A thought.  If Theta slows down north eastward progress, that could well throw a very large spanner into the works.

 

Sailbydate

Super Anarchist
11,849
3,419
Kohimarama
I think approaching Theta, the skippers probably feel the way I do approaching a busy roundabout.  Pick the right moment to join in the whirl; try to get into the appropriate lane to come out on the exit you want to take, and hope you don't misjudge and crash in the process.
Nice analogy. The round-about would be the Arc de Triomphe in Paris, right? ;-)

 

stief

Super Anarchist
8,118
2,441
Sask Canada
There is no way I would want to be on the east side of Theta and would do everything possible to get west, even if it means giving up some standings.  After all, as Mike points out, they are in it for the end game. 

A thought.  If Theta slows down north eastward progress, that could well throw a very large spanner into the works.
Agreed. And as Golding says at the end . . . 

absolutely. yeah well the one thing i've just mentioned here that if you're doing the virtual race, you go charging towards the front with not a care in the world because you're not on the boat, whereas these guys are actually on the boat so they're a bit more tentative in their approach. I mean i'd go charging straight for that hurricane center on the virtual but in real life i'd be heading west like crazy.

Oh good,  well i look forward to uh to seeing you in the in the eye of that hurricane then a couple of couple of days.
Yeah, i could be drinking coffee and going through the either hurricane.
Perfect good stuff all right catch you later
cheers

 

stief

Super Anarchist
8,118
2,441
Sask Canada
Question regarding tacking/jibing for the new foilers. 

In the older boat's, it was roughly an hour to tack/jibe, with all the work associated with moving the keel, sails, supplies, etc from one side to the other all in order to maximize righting moment.

Now in these foilers the mast is the weak link, they basically have too much righting moment, they apparently are often leaving the keel in the center position.   Does this mean they aren't having to physically move all of their sails/supplies, etc. On each and every tack/jibe?

(Though maybe they do in certain conditions when the want the foils retracted as much as possible)
Capey and Nick Bice discussed the "weak link" idea on the Bar-karate podcast recently (Cape says not a problem), and tacking/stacking  times were mentioned by Sam and Pip and others: 40 minutes is the number IIRC.

 

Wess

Super Anarchist
There is a short interview of Jeremy Beyou on the French side of the official web site, but I see no translation in English on the "other" side of the website, so here is my translation. Points in italic are my own addition/interpretation.

"First news from Jérémie Beyou (Charal) - joined in visio conference this morning...
There are worse things in the world when you look at everything happening around us. That being said, when you are a sportman, you live only through the lense of your objective. For the past 4 years, my goal has been to try to win the Vendée Globe. I am 100% in it. I do not see anything else outside this goal. When everything falls apart so abruptly, like this, it is very violent.  That is why it took me so long to turn around. Most likely, I should have turned around right away, instead of going through the front with the boat in that state. Obviously, it created other collateral damages, but I could not believe it. The wake up call has been hard on me.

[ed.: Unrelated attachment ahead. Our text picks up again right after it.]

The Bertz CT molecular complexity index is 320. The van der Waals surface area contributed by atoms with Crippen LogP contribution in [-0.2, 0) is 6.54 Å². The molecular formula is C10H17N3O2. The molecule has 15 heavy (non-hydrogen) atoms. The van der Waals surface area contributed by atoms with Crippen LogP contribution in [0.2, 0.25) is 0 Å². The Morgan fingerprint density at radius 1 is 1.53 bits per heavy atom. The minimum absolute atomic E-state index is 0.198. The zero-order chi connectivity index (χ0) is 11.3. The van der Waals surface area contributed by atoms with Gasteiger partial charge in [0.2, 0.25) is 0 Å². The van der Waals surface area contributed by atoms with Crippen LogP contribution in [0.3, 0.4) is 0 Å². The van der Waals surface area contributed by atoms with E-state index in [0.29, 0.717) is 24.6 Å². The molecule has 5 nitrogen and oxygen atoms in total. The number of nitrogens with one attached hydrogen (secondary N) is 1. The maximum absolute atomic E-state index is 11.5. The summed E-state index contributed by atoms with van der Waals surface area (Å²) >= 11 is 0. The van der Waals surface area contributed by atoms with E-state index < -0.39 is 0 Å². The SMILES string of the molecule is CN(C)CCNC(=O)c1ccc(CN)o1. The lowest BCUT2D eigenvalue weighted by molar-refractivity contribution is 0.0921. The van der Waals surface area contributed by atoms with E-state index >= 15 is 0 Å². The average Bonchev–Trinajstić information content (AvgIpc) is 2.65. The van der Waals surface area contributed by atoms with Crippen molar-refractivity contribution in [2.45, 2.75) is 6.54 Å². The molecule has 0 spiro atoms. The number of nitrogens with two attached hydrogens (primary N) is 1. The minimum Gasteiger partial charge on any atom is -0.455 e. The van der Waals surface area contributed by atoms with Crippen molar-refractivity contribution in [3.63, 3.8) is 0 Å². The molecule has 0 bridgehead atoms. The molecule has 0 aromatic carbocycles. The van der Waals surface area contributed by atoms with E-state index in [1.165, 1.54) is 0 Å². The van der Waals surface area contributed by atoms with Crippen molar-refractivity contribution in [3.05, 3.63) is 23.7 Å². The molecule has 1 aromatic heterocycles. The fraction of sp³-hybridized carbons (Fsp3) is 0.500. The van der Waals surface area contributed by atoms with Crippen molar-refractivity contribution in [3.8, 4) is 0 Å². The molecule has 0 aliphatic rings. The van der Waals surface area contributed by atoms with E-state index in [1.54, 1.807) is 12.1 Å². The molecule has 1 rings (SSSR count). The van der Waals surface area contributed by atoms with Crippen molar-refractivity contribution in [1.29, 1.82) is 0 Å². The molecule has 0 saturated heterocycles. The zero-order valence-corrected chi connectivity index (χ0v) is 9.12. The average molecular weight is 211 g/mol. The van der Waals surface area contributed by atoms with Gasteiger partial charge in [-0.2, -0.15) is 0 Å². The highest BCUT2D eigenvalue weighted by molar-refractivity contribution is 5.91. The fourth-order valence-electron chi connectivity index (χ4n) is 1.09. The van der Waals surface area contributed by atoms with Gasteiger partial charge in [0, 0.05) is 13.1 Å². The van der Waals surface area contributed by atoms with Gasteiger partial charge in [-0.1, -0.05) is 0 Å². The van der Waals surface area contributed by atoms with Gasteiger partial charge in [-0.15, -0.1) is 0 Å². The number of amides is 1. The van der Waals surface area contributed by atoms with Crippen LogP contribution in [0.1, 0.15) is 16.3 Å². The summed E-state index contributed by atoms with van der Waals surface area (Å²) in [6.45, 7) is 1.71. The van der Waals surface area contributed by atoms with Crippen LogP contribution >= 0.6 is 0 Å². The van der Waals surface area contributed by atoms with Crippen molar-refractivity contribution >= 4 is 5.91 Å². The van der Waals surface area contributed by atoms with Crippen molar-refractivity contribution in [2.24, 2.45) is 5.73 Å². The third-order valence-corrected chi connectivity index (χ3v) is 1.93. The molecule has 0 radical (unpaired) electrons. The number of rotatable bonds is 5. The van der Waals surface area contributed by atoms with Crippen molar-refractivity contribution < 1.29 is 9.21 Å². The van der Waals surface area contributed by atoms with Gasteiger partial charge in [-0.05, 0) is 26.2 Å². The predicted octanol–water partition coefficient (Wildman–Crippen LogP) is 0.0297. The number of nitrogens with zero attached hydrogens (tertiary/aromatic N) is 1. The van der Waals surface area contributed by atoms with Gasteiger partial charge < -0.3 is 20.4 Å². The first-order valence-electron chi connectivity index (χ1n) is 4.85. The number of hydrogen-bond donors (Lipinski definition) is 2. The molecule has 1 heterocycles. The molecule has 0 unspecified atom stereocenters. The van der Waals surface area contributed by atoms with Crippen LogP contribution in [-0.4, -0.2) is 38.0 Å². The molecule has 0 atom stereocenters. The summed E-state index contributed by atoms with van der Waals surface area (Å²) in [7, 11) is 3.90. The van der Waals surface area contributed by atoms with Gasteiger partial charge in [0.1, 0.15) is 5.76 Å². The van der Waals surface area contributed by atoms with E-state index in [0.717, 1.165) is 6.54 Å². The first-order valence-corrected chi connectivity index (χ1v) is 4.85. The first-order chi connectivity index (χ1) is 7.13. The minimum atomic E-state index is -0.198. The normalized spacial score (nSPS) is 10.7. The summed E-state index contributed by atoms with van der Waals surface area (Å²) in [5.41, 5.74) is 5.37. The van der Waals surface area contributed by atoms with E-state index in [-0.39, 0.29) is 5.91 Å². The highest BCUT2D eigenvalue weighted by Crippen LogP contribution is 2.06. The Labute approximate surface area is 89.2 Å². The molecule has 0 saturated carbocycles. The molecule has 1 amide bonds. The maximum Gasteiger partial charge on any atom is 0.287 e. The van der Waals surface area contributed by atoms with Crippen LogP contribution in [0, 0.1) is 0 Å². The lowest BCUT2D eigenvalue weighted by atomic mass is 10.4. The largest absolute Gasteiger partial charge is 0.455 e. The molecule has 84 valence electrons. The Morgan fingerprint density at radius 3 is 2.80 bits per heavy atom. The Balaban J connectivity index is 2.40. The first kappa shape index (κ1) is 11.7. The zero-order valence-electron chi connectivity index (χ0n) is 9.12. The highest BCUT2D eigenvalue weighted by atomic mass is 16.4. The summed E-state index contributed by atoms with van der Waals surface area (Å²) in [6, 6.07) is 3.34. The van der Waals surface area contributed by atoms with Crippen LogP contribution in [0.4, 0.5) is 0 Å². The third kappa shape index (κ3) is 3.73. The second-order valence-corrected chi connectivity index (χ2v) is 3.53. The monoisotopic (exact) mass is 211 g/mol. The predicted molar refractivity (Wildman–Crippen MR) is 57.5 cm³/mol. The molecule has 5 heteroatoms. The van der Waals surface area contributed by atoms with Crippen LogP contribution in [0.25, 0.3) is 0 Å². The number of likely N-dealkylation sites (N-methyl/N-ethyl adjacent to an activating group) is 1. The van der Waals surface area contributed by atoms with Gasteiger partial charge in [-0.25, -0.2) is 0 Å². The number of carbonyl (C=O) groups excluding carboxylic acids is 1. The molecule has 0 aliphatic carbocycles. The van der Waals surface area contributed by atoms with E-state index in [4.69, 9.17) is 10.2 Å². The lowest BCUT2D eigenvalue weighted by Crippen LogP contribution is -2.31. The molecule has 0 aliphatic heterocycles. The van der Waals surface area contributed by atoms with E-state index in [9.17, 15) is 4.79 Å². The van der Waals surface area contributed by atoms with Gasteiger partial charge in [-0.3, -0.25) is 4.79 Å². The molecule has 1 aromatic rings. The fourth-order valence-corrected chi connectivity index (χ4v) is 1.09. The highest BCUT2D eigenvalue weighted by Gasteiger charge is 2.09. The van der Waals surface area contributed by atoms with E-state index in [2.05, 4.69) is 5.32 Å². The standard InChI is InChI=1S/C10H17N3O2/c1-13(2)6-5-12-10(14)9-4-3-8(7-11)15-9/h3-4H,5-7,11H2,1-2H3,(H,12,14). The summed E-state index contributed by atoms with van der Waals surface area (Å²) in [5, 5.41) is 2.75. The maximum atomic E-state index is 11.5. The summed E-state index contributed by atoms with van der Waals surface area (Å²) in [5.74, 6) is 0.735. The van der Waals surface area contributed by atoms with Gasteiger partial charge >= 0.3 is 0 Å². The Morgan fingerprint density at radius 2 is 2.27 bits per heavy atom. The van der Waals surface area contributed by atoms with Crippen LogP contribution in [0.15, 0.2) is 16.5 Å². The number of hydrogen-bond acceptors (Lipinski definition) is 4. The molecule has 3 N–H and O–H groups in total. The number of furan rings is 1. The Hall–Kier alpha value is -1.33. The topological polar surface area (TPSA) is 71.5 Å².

Earlier in the day, when the wind was not too strong, I tore apart from deck a pulley for my staysail sheet (I do not know if he is talking about the first pulley the sheet goes through from the clew of the jib, or one completely aft on deck, before it comes back to a winch.). It blew up the bulkhead for the traveler (once again, I do not know if he is talking about the main sheet traveler, or the track to adjust the pull angle on the jib sheet). It has torn apart the deck on the starboard side. While I was down below to inspect the damage, I hit something and the rudder was kicked up, halfway up. There is a hole in the leading edge of the rudder and the trailing edge is broken.

And stronger winds were coming in; so it was either I turn around right now, or I continue. We decided with the team that the rudder was going to hold on through the front and I put together a makeshift repair for the jib sheet. The front passed through. It went superfast. I went from 45 knots on one tack to 45 knots on the opposite tack. I jibed, and I trimed in the runner, but with all the carbon fiber shrapnel on deck, it cut through the runner and I lost the runner. I also broke my mast head wind indicator a few hours prior. The runner, it was the straw that broke the camel's back. I had to bear off and turn around.

Right now, there are still heavy seas, but I am sailing downwind with about 15 knots of wind and the sea is from behind, so it is OK. On the other tack, port tack, the rudder starts to be seriously damaged, I cannot go very fast. I think my ETA is on the 14th, in the morning. After that I don't know... The rudder can be changed. The traveler and the bulkhead, I have to admit I don't know if we can fix it. Quite frankly, I am waking up from 4 years of trying to win the Vendée Globe, and it is over. My dad is in the hospital; he had a stroke one week before the start. And I completely shunted that aside. Obviously, right now, all of that is blowing up in my face.

I am bringing back the boat. We will see after that. I do not know, I do not know about restarting..."
Gutted for him.  Jesus, that sucks.